Amalie and Pierre arrived at Simspeare & Co early in the morning. Pierre was instantly in love! He looked through the shelves of dusty old books curiously, everything looked so interesting. He thumbed a mildewed copy of Voltaire thoughtfully.
‘They have a café,’ Amalie pointed to a sign, ‘perhaps we should get a drink and see if there’s anyone we can talk to?’
Pierre agreed and they ordered coffee and pastries. The café was comfortable and homely, and the lady behind the counter was friendly and cheerful.
‘There is a room upstairs for writers to use,’ she explained pleasantly, ‘you are free to use it whenever you like, as long as nobody is using it already.’
‘That’s awfully kind of you,’ Amalie said, smiling.
‘It works well for us,’ explained the barista, ‘artists use our room for free, and if they are successful, we can say, “So and so used to write here”. The artists leave us notes and poems, you can see them on the wall over there.’
Pierre looked around curiously, he was already feeling inspired by all these relics of starving artists! The writer’s room was small and crowded, but it was piled high with interesting books and it was comfortable. The vintage typewriter helped him to get into the mood to write, he imagined all the poets and authors who had sat there before him, all the things they had written, and soon the words were flowing easily.
Amalie waited patiently downstairs, she felt comfortable in the quiet and studious surroundings, and the smell of freshly ground coffee reminded her of her old town… before things had changed.
She was staring thoughtfully out of the dappled glass of the old window, lost in memories, when she spotted a familiar figure: it was her new friend Adelia! Amalie leapt out of her chair and hurried down the stairs.
‘Adelia!’ She called as she ran along the path, out of breath, ‘Adelia!’
‘Amalie! What are you doing here!?’ Adelia exclaimed as she threw her arms around her friend in surprise.
Amalie explained that her nephew was writing in the bookstore and Adelia agreed to join her for a coffee to keep her company while she waited.
It was getting late, and Amalie ventured upstairs to check on Pierre’s progress.
‘How are you getting on?’ she asked tentatively.
‘Really well,’ Pierre enthused, ‘I’m really happy with what I have so far!’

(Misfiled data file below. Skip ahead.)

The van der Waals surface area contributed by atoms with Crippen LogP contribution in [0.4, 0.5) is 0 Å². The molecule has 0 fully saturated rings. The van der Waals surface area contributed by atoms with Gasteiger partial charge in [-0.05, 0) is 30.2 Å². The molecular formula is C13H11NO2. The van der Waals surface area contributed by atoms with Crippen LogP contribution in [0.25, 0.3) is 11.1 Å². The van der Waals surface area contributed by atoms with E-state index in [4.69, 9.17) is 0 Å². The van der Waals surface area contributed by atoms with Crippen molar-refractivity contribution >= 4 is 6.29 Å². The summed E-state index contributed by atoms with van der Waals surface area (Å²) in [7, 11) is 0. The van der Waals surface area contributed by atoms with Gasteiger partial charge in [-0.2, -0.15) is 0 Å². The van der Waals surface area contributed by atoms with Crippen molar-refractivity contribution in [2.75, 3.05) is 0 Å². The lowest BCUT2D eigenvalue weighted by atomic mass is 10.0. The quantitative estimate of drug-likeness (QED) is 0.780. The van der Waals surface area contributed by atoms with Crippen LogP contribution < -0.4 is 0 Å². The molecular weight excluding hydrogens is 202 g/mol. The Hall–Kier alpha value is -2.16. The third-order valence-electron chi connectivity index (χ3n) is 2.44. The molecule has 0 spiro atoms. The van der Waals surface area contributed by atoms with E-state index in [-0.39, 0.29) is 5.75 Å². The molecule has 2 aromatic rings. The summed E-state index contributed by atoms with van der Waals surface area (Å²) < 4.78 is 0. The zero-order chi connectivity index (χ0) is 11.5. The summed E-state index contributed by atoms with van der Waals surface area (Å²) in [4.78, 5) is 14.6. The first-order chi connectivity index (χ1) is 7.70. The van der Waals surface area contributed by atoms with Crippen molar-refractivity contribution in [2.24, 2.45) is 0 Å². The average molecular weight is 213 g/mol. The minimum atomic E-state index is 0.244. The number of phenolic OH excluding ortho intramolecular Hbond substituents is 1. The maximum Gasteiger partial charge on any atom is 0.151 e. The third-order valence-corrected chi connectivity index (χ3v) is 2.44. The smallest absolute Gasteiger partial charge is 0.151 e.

‘I knew you were brilliant,’ Amalie cried, ‘let’s hear what you have so far.’
She sat down on the cot to listen and Adelia joined her. Pierre read out his short story to them both.
‘Goodness,’ Adelia gasped looking at them both with a tear glistening in the corner of her eye, ‘have you really suffered through all of that?’
Amalie nodded grimly.
‘And your sister,’ Adelia gasped, ‘She’s really in prison just for protesting against everything they’ve done?’
‘Yes,’ Pierre whispered, he was a little embarrassed by Adelia’s emotional reaction. Of course, he welled up every time he thought about things, but he lived with it every day and had forgotten how shocking it would be to someone encountering the story for the first time.
‘You must finish this!’ Adelia insisted firmly. ‘Even if you don’t publish it yet, you must write it all down.’
Pierre nodded and stared closely at the typewriter keys.
‘Come on,’ Adelia whispered to Amalie, ‘let’s leave him to it. There is always someone here, he can stay until he’s finished.’
Amalie looked back at Pierre uncertainly.
‘He will be fine,’ Adelia insisted, steering her from the room gently.
Pierre took a break. He visited the bathroom and then went back to the café for something to eat.
‘How are you getting along?’ the barista asked kindly.
‘Good, thank you,’ Pierre said thankfully, ordering his food, ‘just give me a shout when you’re ready to kick me out and close up.’
The woman waved his hand away when he tried to pay, ‘You can stay until you’re finished. There will be someone here all night and you can leave when your ready. Or stay. It’s fine. Just remember us when you are a famous author!’
It was getting late, Pierre sat back down at the typewriter thoughtfully. How could he finish a story that hadn’t ended yet? Then inspiration struck him and he tapped out the last few pages in a rush. Suddenly he felt overwhelmingly tired and he climbed into the cot, falling asleep as soon as his head hit the pillow.
Pierre got home in the early hours of the morning. Amalie was waiting for him. He felt disgusting, and needed a long shower, but he was pleased with himself for accomplishing something. He also felt relieved, like a weight had been lifted from his shoulders.
‘The bookstore have agreed to help me get it published,’ he told his aunt, ‘but I don’t know if I should. What if it causes trouble for mum?’
‘Pierre,’ she said, throwing his arms around him, ‘I think you should publish it. Juliet will be so proud of you. Look at everything she did for her country. Look at all the things she risked to stand up for what is right. Publish it. She would want you to.’
And he did.